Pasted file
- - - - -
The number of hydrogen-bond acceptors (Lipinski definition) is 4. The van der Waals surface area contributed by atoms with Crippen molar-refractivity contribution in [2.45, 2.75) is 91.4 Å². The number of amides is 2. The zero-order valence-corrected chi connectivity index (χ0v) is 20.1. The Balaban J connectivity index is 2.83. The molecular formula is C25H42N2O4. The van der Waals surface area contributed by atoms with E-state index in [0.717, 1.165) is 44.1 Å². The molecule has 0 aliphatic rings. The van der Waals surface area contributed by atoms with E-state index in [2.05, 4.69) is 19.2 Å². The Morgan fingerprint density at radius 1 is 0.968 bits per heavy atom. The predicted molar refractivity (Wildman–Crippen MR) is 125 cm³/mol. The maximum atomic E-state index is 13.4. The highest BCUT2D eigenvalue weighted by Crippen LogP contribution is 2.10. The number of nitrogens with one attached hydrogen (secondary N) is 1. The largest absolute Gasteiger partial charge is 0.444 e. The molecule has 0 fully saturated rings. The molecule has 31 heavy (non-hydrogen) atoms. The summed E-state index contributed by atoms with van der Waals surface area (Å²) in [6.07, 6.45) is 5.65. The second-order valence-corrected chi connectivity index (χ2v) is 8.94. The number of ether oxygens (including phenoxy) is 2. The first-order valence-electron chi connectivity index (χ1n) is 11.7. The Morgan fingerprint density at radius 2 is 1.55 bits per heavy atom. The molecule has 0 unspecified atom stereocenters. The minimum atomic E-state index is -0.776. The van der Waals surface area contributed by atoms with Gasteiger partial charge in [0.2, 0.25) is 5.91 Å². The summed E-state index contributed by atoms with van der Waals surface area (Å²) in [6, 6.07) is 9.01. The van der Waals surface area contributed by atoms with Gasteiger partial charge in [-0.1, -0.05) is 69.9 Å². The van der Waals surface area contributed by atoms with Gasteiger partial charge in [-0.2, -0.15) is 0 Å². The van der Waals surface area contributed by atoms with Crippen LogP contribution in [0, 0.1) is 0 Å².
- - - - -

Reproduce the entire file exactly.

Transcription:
The number of hydrogen-bond acceptors (Lipinski definition) is 4. The van der Waals surface area contributed by atoms with Crippen molar-refractivity contribution in [2.45, 2.75) is 91.4 Å². The number of amides is 2. The zero-order valence-corrected chi connectivity index (χ0v) is 20.1. The Balaban J connectivity index is 2.83. The molecular formula is C25H42N2O4. The van der Waals surface area contributed by atoms with E-state index in [0.717, 1.165) is 44.1 Å². The molecule has 0 aliphatic rings. The van der Waals surface area contributed by atoms with E-state index in [2.05, 4.69) is 19.2 Å². The Morgan fingerprint density at radius 1 is 0.968 bits per heavy atom. The predicted molar refractivity (Wildman–Crippen MR) is 125 cm³/mol. The maximum atomic E-state index is 13.4. The highest BCUT2D eigenvalue weighted by Crippen LogP contribution is 2.10. The number of nitrogens with one attached hydrogen (secondary N) is 1. The largest absolute Gasteiger partial charge is 0.444 e. The molecule has 0 fully saturated rings. The molecule has 31 heavy (non-hydrogen) atoms. The summed E-state index contributed by atoms with van der Waals surface area (Å²) in [6.07, 6.45) is 5.65. The second-order valence-corrected chi connectivity index (χ2v) is 8.94. The number of ether oxygens (including phenoxy) is 2. The first-order valence-electron chi connectivity index (χ1n) is 11.7. The Morgan fingerprint density at radius 2 is 1.55 bits per heavy atom. The molecule has 0 unspecified atom stereocenters. The minimum atomic E-state index is -0.776. The van der Waals surface area contributed by atoms with Gasteiger partial charge in [0.2, 0.25) is 5.91 Å². The summed E-state index contributed by atoms with van der Waals surface area (Å²) in [6, 6.07) is 9.01. The van der Waals surface area contributed by atoms with Gasteiger partial charge in [-0.1, -0.05) is 69.9 Å². The van der Waals surface area contributed by atoms with Gasteiger partial charge in [-0.2, -0.15) is 0 Å². The van der Waals surface area contributed by atoms with Crippen LogP contribution in [0, 0.1) is 0 Å².